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Paramedic’s Corner: Seatbelts prevent death and disability during crashes
Paramedic’s Corner: Seatbelts prevent death and disability during crashes

Ambulance Director Gary Carmack
PULASKI COUNTY, Mo. (July 12, 2010) — A young woman had just fixed her husband and son a nice dinner. She was distraught, though, because she noticed she was out of bread. She decided to jump in her vehicle and just run up to the store and buy some bread for the meal. It was her final act on this earth.

Over the last holiday season, the July 4 weekend, there were 12 fatalities in our state. Nearly all of those were a result of the person not wearing seatbelts and being ejected out of the vehicle. That is an interesting and scary statistic, if you really think about it: if ejected from a vehicle, one out of every 13 people will have a spinal cord injury, whereas if people stay in their vehicle, only one out of every 436 will suffer a spinal cord injury.

Vehicles provide protection! That is especially true with the designs of modern vehicles. I attended a class taught by a person who works with vehicle engineers and the safety features that are now built into these cars was amazing to me.

To answer those few who say, “Oh, but you can be trapped in the vehicle with the seatbelts and burn up,” that is very rare. I have been working as a paramedic for more than 30 years and in the coroner’s office for more than 18 years and have not seen that, nor do I know of any proven cases of that occurring.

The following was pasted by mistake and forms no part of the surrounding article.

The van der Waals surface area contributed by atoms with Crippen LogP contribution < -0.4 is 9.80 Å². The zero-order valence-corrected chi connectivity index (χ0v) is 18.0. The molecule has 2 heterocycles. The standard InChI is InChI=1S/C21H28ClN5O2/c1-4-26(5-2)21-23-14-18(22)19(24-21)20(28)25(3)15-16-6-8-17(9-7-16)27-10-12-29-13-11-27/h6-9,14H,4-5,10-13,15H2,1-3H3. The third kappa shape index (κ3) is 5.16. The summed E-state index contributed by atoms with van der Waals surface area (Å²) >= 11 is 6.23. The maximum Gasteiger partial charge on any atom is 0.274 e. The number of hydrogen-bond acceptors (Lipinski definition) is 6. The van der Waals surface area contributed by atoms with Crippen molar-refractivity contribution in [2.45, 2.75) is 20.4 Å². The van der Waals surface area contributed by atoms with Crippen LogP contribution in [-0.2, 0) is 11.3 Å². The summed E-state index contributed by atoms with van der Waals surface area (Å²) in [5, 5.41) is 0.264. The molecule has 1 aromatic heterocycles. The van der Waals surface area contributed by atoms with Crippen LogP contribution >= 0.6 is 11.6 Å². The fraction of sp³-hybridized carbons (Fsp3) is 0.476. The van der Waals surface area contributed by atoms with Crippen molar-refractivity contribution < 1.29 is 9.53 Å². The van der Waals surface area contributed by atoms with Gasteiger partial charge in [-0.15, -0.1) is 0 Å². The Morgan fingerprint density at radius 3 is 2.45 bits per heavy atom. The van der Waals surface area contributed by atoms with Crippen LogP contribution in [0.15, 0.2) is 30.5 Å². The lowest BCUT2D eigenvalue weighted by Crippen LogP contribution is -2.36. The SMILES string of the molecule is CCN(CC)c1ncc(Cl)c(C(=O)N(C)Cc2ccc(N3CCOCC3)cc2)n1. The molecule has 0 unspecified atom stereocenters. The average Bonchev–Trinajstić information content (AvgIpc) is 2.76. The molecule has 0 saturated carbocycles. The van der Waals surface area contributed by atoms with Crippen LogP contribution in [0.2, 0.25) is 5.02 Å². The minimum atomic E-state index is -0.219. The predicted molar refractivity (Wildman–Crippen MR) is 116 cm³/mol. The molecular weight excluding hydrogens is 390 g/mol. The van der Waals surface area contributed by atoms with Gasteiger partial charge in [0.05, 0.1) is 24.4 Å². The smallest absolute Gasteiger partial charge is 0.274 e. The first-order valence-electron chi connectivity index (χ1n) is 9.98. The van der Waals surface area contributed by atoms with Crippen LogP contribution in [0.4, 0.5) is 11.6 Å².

Back to the aforementioned story: that was an actual crash I worked. Of course, to protect the family’s privacy, I will not disclose names or locations. The young woman just wanted to run to the store and grab a loaf of bread for dinner. According to her husband, she usually wore her seatbelt. Apparently, she did what many of us do and thought, “I’m just driving a short distance away, no need for seatbelt.” She had a new truck. All the needed protection was available to her. However, her right steering tire drooped off the road and when she tried to correct it, she flipped over. Her head ejected out the side of the truck just as the vehicle rolled, and the impact crushed her head.

In my opinion, had she had her seatbelt on, she would have survived the crash without any injury. The only trauma to her was her head crushed. That is such a tragedy, and it easily could have been avoided with a simple seatbelt!

If there is anything you can teach your kids, family and friends regarding avoiding crashes and staying alive, teach them to wear seatbelts anytime they are in a vehicle. Also, teach them to never ever drive or ride with anyone drinking.

Also, I must mention two other dangers: speeding and cell phones. People just are driving too fast on these curvy secondary highways and gravel roads.

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